Point is that in our present life,we are reaping our Sanchit karmas.We cannot escape these at all.Our past lives’ karmas do affect our present life.Also,destiny/prarabdha karma definitely affects what we are doing at present.Being born in a well-educated family definitely gives me an edge over others born in an illiterate family.Again,nothing can be done about it.U just reap the consequences-good or bad.

Now coming to your question,how to accept the bad consequences.Being born with a disability clearly shows I must have done some bad karmas in previous lives.But how to accept the fate?That’s where meditation comes in.U cannot erase your bad karmas.But meditation gives u the strength to surrender to God’s will and go through the consequences of your bad karmas gracefully.Hope the answer helps!

(I am myself no spiritual expert nor an expert on meditation.These are some of the learnings I myself acquired during my days of crisis.U see now why even crisis has a silver lining!U can delve more into these topics if interested.There are a wealth of philosophies beyond stoicism.The point is to be open to all and learn as much as possible)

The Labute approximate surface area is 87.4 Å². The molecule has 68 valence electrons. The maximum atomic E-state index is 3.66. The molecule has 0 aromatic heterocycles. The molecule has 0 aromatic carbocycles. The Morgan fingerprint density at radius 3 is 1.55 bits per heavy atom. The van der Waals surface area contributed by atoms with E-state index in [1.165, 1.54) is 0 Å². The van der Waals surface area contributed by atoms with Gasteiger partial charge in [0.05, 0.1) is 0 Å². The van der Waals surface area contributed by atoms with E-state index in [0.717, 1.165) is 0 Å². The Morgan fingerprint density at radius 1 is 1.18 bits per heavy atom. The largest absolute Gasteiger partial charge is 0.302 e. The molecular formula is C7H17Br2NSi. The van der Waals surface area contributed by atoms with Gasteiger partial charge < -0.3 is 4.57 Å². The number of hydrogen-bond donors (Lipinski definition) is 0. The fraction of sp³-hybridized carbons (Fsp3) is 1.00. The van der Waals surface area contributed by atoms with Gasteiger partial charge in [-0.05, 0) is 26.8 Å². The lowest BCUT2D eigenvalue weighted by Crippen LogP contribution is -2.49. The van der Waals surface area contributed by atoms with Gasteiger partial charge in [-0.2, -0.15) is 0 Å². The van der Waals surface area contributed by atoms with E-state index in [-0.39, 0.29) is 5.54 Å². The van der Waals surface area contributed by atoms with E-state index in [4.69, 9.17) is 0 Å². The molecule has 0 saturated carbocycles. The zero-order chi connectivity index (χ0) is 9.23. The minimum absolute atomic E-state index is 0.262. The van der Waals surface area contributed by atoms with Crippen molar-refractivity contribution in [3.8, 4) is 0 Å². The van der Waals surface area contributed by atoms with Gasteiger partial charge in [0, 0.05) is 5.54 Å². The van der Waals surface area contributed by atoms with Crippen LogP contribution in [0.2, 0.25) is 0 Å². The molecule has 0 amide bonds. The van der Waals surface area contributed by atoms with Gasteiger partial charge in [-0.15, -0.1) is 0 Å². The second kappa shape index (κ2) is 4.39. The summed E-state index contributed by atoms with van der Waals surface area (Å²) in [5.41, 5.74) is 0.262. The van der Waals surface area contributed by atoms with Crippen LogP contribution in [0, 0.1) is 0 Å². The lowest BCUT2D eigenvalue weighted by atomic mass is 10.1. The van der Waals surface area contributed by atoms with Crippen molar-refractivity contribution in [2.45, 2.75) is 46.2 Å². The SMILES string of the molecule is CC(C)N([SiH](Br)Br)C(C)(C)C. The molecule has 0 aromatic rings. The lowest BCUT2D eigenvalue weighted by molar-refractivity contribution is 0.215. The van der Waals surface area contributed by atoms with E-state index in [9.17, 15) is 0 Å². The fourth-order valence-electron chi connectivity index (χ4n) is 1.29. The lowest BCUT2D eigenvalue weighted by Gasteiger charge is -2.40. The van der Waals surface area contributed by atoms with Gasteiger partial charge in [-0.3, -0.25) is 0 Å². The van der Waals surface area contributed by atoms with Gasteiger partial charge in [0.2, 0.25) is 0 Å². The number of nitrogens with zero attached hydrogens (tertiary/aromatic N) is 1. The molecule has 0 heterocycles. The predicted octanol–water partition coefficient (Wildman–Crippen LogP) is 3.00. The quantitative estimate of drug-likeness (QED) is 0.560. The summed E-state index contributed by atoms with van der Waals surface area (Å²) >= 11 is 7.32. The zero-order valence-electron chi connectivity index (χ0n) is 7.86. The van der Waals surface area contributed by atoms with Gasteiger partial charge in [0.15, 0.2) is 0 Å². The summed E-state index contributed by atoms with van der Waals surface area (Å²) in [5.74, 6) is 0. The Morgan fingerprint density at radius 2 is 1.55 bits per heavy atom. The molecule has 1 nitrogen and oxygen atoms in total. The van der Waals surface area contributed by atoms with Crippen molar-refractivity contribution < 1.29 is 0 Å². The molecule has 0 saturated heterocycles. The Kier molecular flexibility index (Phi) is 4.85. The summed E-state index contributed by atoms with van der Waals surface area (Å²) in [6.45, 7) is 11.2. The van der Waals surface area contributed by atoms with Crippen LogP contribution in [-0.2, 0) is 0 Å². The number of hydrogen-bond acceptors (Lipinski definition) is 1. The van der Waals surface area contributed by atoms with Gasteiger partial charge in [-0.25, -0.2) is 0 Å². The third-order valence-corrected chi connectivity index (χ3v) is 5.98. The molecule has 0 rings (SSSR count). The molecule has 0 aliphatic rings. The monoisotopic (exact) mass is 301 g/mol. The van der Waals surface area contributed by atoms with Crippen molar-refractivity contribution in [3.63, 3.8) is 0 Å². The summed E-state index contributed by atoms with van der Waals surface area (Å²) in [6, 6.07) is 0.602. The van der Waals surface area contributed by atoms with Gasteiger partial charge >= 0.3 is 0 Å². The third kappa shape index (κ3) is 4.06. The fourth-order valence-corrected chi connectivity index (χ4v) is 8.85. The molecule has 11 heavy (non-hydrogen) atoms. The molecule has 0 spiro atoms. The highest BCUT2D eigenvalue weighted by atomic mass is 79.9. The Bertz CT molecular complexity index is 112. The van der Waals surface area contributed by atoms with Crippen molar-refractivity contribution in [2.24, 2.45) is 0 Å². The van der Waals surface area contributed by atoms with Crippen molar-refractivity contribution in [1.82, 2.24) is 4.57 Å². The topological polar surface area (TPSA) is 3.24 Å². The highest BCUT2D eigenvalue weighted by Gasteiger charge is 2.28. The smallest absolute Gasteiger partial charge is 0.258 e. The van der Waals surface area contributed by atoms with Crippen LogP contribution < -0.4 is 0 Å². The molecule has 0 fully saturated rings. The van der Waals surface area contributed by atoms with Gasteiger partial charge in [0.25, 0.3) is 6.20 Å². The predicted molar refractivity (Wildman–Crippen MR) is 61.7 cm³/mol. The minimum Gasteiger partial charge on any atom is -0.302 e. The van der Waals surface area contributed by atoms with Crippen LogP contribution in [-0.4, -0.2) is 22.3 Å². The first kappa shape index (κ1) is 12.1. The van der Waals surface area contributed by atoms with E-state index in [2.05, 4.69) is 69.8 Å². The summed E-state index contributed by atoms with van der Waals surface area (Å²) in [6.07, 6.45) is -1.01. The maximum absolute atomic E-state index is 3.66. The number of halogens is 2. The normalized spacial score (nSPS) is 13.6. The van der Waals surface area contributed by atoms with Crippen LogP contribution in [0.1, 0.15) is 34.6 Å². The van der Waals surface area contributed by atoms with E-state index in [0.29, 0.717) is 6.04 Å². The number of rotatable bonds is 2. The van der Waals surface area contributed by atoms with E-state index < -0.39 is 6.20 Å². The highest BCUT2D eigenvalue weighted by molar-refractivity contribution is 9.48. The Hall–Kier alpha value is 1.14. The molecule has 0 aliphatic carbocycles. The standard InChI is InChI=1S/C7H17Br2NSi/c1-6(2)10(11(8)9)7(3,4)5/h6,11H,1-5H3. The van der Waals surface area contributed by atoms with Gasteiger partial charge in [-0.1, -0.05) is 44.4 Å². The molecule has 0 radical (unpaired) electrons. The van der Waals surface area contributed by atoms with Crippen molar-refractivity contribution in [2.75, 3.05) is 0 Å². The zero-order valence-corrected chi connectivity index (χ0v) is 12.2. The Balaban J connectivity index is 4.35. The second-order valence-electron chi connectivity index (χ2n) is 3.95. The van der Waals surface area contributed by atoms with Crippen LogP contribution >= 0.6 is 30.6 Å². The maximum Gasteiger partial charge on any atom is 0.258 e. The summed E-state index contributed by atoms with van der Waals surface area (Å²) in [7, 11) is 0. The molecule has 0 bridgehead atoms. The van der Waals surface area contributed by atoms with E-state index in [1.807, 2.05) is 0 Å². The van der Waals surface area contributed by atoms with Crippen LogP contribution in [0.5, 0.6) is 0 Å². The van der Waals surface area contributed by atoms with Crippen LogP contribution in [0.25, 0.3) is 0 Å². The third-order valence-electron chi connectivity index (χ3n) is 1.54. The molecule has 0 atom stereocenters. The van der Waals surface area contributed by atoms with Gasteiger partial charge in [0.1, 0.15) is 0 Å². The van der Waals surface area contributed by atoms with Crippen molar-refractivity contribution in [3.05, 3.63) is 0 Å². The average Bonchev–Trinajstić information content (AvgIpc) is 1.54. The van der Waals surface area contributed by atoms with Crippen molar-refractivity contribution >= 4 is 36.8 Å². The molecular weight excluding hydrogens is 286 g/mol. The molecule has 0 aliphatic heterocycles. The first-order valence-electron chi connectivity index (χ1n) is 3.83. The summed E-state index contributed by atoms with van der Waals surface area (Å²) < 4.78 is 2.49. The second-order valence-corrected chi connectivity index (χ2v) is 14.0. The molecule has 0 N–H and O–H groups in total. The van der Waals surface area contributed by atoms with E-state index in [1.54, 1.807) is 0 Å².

Thank you!!


So at the end of the day..U can’t really escape.just accept and choose your course.
Whether it’s meditation or stoicism or anything else.
Just different ways to accept: “whatever it is,it is”.

Your style how u cope up with.

thnx for insight 🙂


What is your general problem solving approach





Can you write one of your future articles elaborating more on “happiness as a choice”?